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  • Piracy: The Intellectual Property Wars From Gutenberg to Gates by Adrian Johns
  • Johan Mathew
Adrian Johns. Piracy: The Intellectual Property Wars From Gutenberg to Gates. Chicago, IL: University of Chicago Press, 2010. 640 pp. ISBN 9780226401188, $38.00 (paper).

There is nothing like hawking a manuscript to publishers to make one aware of the fraught nexus between creativity and commerce. Leftist scholarship is increasingly embracing open-access journals and universities are pushing their students and faculty to make their scholarship freely available. Yet publishers are increasingly loathe to publish work when parts of it or previous versions are freely available elsewhere. Why are scholarly books so shockingly expensive? Why is it so difficult to obtain sufficient permissions to reproduce visual materials? Copyright piracy can hardly be a significant concern for publishers of scholarship, nevertheless piracy and the intellectual property regime, which it subverts, have tremendous impacts even in the more secluded reaches of the ivory tower.

Adrian Johns’ Piracy: The Intellectual Property Wars from Gutenberg to Gates traces this fraught history of piracy and intellectual property in the Anglophone world from the seventeenth century to the present. Through a series of engaging vignettes, he traces the unfolding and mutating conflict between groups dedicated to the freedom and accessibility of information and those asserting the rights of intellectual property. These groups are constantly shifting and the history is continually surprising as to what alliances appear on each side of these issues. Johns covers quite disparate materials and is most insightful when he identifies recurring themes in these myriad controversies. He documents the tensions between sustaining the enlightened debate in the public sphere and preserving the privacy of the home and the workplace, and how these ideas were continually reformulated through battles over piracy. Particularly interesting in the regard is the role of propriety and social norms as regulating commercial property rather than legal distinctions or ideological definitions. Rather than ideas of intellectual property preceding acts of piracy, Johns convincingly argues that it was piratical practice that repeatedly forced the delineation and enforcement of intellectual property rights.

Ultimately, though, Johns refrains from overarching arguments and focuses on the practical specificities of piracy and enforcing property rights in each historical era. The only long historical trajectory that he identifies is how ad-hoc and disparate efforts to enforce intellectual property rights slowly coalesced in the twentieth century into an industry organized for the defense of intellectual property. But even this trajectory, he suggests is ripe for revolution today, and Johns [End Page 591] pushes for a rethinking of intellectual property that will no longer be hampered by the nineteenth century divisions between mechanical and literary fields. Piracy insists on the inescapably historical nature of both piracy and intellectual property, a conclusion that will surprise few historians but is nonetheless a useful corrective for the wider audiences that this book has no doubt reached.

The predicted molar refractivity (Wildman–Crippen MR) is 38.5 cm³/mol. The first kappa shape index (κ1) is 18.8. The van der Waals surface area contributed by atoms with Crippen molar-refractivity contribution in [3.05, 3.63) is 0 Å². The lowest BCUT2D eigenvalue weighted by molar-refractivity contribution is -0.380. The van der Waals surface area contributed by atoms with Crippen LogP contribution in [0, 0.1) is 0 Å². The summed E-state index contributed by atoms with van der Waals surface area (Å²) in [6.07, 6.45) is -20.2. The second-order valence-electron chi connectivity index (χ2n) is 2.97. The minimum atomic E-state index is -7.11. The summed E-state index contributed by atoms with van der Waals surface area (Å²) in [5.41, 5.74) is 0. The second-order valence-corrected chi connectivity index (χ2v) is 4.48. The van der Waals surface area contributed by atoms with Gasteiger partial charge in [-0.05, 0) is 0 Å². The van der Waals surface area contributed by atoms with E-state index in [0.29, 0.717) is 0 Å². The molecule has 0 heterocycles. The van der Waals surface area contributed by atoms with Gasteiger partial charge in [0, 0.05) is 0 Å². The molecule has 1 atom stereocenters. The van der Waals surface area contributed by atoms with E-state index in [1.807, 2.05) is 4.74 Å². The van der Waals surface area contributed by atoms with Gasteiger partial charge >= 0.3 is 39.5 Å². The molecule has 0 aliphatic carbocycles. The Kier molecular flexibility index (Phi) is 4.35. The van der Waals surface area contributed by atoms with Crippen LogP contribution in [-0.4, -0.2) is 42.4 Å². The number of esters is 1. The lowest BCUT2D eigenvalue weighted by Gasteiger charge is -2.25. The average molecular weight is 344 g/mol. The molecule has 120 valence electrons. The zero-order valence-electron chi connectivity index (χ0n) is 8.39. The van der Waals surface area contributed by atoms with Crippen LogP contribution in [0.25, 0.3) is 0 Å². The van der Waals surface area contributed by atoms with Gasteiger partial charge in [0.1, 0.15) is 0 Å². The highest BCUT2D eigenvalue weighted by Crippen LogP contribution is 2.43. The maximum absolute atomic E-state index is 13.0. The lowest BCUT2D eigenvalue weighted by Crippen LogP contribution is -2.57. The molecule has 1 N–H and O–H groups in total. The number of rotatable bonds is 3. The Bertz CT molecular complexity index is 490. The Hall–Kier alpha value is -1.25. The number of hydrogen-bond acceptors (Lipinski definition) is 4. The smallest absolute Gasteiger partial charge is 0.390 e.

It would be impossible to do justice to the varied and richly researched chapters individually, so I will simply point to those chapters which may be of particular interest to economic and business historians. In the second chapter, Johns elucidates the counter-intuitive history of the origins of the term “piracy” in the commercial battles between printers and booksellers in Restoration England. Johns’ sixth chapter details the incredible legal struggle that resulted in the establishment of copyright, a process which was enmeshed in politicaleconomic questions regarding the nature of property, monopoly, and the distinction between intellectual and mechanical labor. Chapter 10 examines the debates over patent reform in Victorian Britain that pitted industrialists support for free trade against inventors’ defense of the newly coined “intellectual property.” Johns’ chapter on “The Great Oscillation War” uncovers a fascinating history of proper and piratical methods of listening through a business history of the BBC and the Royal Mail. The penultimate chapter similarly finds the origins of contemporary computer and software corporations in the amateur piracy of telephone lines.

Piracy is at its most analytically compelling in the early chapters that benefit from Johns’ expertise in the history of the book and the history of science in the Early Modern Britain. These chapters reveal unexpected origins for contemporary concepts through a carefully...


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